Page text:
As used in the preferred embodiment description, “data variable” refers to a selected time series, for example a stock price over time; “data set” refers to a set of observations for that time series, for example daily stock price closes since the stock began trading or for the last five years; “data space” refers to a collection of many data sets, for example daily stock price closes over the last five years for all stocks listed on the New York Stock exchange; and “observer” is synonymous with computer program user.

Referring to the drawing figures, and particularly FIG. 1, the method and computer program of the present invention are preferably implemented with a computer system 10 as illustrated. The system 10 broadly includes a central processor or controller (CPU) 12; input devices 14 such as a keyboard, mouse, and joystick coupled with the CPU 12; one or more display monitors 16, 18 connected to the CPU 12, either directly or through a network 20; interfaces and connections 22 to data sources 24, which may be either internal to the system or externally accessed by intranets or the Internet; memory 26 for storing or saving certain information used in the invention; and memory 28 with linked algorithms used to direct the processes of the CPU 12 either automatically or in response to user inputs. The memory 28 may provide access to algorithms for grid forms, color mapping and control, movement, math functions and sorting, as well as expert system and probability based tools to help users in control of the processes.

The invention is described in terms of its use with time series data such as stock prices, economic indicators, or medical information, as well as other ordered data sets such as repeated samples. It should be understood, however, that the color mapping processes that are part of the invention may be used with image and sensor data, and the types described herein are provided only for purposes of disclosing a preferred embodiment of the invention and do not limit the scope of the claims.

The computer program of the present invention controls operation of the CPU 12 to perform many of the steps of the invention. The computer program may be written in any computer language as a matter of design choice and may be stored on any computer-readable memory device such as a hard drive coupled with the CPU.

The computer program utilizes standard menu approaches to permit an operator to access all of its functions. Certain features of the program are available in a pop-up menu available at the right click of the mouse over the data space or other input command. The right click menu may, for example, include features to add a selected variable to a line graph, to remove certain values or variables from the data space, to zoom on a selected area of data, to zoom and recolor on an area of data, to provide statistics on selected variables and areas of data, to access notes attached to a time point, and the Drop to Ground/Fly-Over functions described below.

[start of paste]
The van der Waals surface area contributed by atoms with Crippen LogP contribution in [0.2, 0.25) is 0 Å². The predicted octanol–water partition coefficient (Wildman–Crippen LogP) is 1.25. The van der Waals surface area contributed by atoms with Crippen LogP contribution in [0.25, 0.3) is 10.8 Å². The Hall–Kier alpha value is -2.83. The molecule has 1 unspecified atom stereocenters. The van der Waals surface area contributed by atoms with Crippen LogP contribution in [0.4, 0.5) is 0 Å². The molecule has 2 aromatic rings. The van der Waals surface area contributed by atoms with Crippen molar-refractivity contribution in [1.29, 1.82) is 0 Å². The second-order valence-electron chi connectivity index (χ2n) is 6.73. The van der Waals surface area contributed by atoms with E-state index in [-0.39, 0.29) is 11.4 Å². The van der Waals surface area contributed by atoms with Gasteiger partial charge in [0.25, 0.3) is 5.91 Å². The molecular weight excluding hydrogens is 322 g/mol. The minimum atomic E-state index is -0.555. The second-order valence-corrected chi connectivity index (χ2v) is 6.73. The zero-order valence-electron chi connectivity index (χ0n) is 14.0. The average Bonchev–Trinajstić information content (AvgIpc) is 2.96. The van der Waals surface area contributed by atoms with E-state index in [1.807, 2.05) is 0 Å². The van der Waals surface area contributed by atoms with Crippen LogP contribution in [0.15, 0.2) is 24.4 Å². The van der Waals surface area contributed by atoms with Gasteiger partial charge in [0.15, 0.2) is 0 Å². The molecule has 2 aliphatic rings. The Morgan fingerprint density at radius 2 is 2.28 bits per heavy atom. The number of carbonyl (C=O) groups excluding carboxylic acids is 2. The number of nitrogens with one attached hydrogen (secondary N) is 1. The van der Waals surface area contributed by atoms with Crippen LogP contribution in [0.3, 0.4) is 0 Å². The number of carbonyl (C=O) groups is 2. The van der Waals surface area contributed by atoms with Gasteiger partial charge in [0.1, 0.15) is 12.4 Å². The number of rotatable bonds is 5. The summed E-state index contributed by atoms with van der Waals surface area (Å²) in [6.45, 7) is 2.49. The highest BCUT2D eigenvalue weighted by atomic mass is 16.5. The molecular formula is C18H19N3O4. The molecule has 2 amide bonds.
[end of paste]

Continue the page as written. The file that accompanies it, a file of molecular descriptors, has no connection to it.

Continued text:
The computer program may also display a dashboard as an alternate access to controls and system settings, as will be described.

FIG. 2 and FIG. 3 illustrate flow charts setting forth certain preferred steps performed by the computer program to implement certain steps of the present invention.

Though listed in a sequence, the selections which activate the functions can be selected at any time and be changed interactively.

The method of the present invention broadly includes the steps of selecting or constructing a virtual data space and setting control options as shown in steps 210 through 260 of FIG. 2, selecting or constructing a data to color mapping process as shown in steps 310 through 350 of FIG. 3, and selecting mathematical transformations and movement controls as shown in steps 360 and 370 of FIG. 3.

Selecting or Constructing a Data Space

Before data can be displayed and color mapped, a virtual data space must be created for the data display. A data space may be created by either selecting a previously stored Named View, in step 210 of FIG. 2, or by constructing a new data space. A Named View is a data space setting constructed by any observer including field experts, and then saved. Named Views are complete display settings, including data, grid, titles, menu form, color mapping, transformations, and movement position, as will be described. They are generally built for a special purpose or certain type of data. In the present invention Named Views can be selected from a library of constructed Views. Named Views are provided with an option to update and refresh data or to hook into a data stream. Notes can be attached, and Named Views can be sent to others or added to a stored library and Named Views can be sequenced in a presentation module.